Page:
The Society

Concentric Circles: Why I Support ITC (International Theosophy Conferences)

Jonathan Colbert – USA

The Society JC 2 KADINSKY Squares With Concentric Rings

Kadinsky’s Concentric Circles

We see in our world so many bitter, apparently intractable, Cain and Abel style disputes, between, not just, say, the Israelis and the Palestinians, but also between India and Pakistan, between the two Koreas, the two Sudan’s, the two Irelands, the Protestants and the Catholics, the Shiites and the Sunnis, the Left and the Right. By contrast, this unique, pioneering, forward looking Theosophical Movement of ours, is the first to organize around abstract, universal principles – high above such differences as caste, gender, creed, race or nationality. Focusing instead on unconditional solidarity amongst members of the human race as a whole, this movement might just be humanity’s last, best hope to sweeten the bitterness, to heal our world’s deep wounds. Equally, we acknowledge as Theosophists, that it is incumbent on ourselves to pull together, to get along with each other. We embrace a special responsibility to support all Theosophists, regardless of seeming tribal separations. Just in even knowing about the sacred ideal of Universal Brotherhood, it is our job, we feel, to exemplify it.

When Theosophists, especially from different organizations, commit to work together, there will inevitably arise strong forces bent on disruption and making mischief. Because of the laser-like, quantum breakthroughs possible when supposed differences are set aside in favor of drawing a larger circle; because of the potential that can be made kinetic by the magnification of a current created by the convergence of tributaries – the forces of inertia will be made all the more apparent. Moreover, the very degree to which the motives for such cooperation are pure and unselfish, and the desire to serve humanity indeed strong – is precisely the degree to which will be awakened the rude forces of detraction, destabilization and doubt. Brotherhood in actu, being essentially revolutionary, directly challenges the comfort zone of the status quo ante. If the Theosophical organizations are going to be able to work together, individuals within each of them will have to call on equally revolutionary faculties within themselves: the powers of unconditional magnanimity; the powers of the creative imagination and that power which real servants of humanity covet, the power to appear as nothing in the eyes of others.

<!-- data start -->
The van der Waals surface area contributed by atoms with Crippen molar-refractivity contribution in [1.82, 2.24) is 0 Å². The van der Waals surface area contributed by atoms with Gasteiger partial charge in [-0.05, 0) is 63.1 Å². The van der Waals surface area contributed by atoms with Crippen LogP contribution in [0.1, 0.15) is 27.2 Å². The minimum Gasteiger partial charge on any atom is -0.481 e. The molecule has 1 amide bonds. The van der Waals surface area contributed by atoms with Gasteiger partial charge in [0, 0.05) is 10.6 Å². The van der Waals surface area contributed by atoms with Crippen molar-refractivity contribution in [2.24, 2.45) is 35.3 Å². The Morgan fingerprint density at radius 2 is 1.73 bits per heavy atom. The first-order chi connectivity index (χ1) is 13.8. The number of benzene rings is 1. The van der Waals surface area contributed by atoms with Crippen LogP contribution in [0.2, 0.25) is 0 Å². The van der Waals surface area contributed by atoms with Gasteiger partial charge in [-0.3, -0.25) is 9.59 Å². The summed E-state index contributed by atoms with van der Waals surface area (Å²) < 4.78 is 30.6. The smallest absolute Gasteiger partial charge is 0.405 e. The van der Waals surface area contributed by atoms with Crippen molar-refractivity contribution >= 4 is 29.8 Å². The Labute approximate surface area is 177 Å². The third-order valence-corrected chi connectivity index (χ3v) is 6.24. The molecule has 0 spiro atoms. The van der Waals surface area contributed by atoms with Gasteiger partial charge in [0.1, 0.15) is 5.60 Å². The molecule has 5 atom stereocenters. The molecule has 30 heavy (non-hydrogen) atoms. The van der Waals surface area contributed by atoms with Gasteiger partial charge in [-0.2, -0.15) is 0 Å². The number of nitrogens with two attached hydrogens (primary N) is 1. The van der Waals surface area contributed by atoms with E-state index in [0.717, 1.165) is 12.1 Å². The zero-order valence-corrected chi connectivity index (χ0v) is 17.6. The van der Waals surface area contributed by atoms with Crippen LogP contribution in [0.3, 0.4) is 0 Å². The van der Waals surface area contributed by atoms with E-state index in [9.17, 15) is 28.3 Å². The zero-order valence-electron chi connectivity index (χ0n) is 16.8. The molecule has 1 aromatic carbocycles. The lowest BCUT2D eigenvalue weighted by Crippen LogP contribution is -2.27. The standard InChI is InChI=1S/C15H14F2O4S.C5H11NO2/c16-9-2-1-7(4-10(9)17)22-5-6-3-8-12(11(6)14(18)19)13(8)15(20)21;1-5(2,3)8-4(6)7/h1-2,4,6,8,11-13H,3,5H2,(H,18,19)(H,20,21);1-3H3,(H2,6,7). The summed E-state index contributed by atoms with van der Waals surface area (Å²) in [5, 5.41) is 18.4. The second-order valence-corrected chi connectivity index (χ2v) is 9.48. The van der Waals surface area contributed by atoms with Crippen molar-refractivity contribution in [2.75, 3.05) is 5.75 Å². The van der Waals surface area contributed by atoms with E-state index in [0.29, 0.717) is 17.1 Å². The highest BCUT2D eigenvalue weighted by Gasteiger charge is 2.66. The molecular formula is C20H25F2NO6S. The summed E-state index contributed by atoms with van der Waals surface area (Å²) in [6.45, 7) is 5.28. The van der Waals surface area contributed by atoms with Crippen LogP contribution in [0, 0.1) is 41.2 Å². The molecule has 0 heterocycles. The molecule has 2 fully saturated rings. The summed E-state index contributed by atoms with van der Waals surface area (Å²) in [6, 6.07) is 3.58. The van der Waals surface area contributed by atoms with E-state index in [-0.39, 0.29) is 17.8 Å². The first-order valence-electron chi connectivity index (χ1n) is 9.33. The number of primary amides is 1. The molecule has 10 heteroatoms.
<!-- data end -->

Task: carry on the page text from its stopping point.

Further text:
Appearing as nothing is something like the spirit of bowing down in the presence of another, feeling in one’s heart that one can hardly believe that one is so privileged to be in their presence. Theosophists of all traditions will have to learn, not just to tolerate other individuals in other organizations than their own, but also, with obeisance, to deeply respect them. Tolerance retains an element of passivity while deep respect is active and creative. Tolerance says, “I’m so nice that I won’t say anything bad about you. I’m so patient that I can put up with your various, if perhaps odd, idiosyncrasies.” Passive niceties, however, can wear thin, especially when friends and colleagues, in the supposed interest of mutual protection, sow seeds of doubt. Deep respect however, due to its creative element, invokes nothing less than the active incarnation of our higher, godlike individuality. Actively honoring “the other” – alone, has the power to override all the suspicions and doubts that necessarily come up when what we believed were meaningful bonds, become really tested.

In line with honoring the three most prominent theosophical traditions, I propose that each of these – the Theosophical Society Point Loma, the Theosophical Society Adyar and the United Lodge of Theosophists – is possessed of a unique genius, each offering its own indispensable élan of teaching, transmission and transformation. In discovering, each for one’s self, facets of that sparkling genius, we honor that tradition. The more I interact and work with the members of these three organizations through the work of the ITC, the more I discover this genius, layer by layer. While it is paramount that each student who wants to work with other students within traditions other than their own – discover the genius of the “other” for themselves and by themselves – here are some preliminary gleanings gathered by this student, thus far. These observations are still for me, a “work in progress,” but perhaps they will be found useful.

To me, the Theosophical Society Point Loma embodies brilliantly, the First Object. They have figured out that forming a nucleus of universal brotherhood isn’t limited to just a great feeling, or to just tolerating diversity. It certainly includes those things but it is so much more. Furthermore, they have discovered that a nucleus is not just a seed carrying information into the future. It is a subtle, yet very active center of intelligent control, mysteriously participating in every aspect of the cell or organism’s life. Like bees from a whole previous period of evolution, they have discovered the deep magic of leadership and the synergistic potency of cooperation. Leadership is intimate in that there is full, heart-felt engagement and a hands-on caring; yet it is impersonal in that it is a mirroring of nature’s hierarchies at various levels. Cooperation with others is just the recognition in practice that all human beings are microcosmic copies of the great macrocosm, each with its self-discovered place at any given time. Sensing an energy-giving fusion of devotion, mental purity and action in the hearts of the members of TSPL, you just want to melt into them when you are around them. When they study Theosophical teaching, whether it be the Three Fundamentals or the Seven Jewels, they are endeavoring to take to heart the idea in the Great Master’s Letter that for any philosophy or teaching to be true, it must be capable of offering a solution to every problem of life. All study therefore, and all theosophical learning, teachings, transmission to the public – everything Theosophical – is for solving the problems of humanity and alleviating its suffering. A living sense of the Bodhisattva ideal is always present. Fearless and chivalrous, they stand ready to serve. Their leadership, paralleling and mirroring the essential continuity of the Guruparampara chain, is offered with remarkable humility, expressing the great privilege it is to give one’s due to humanity.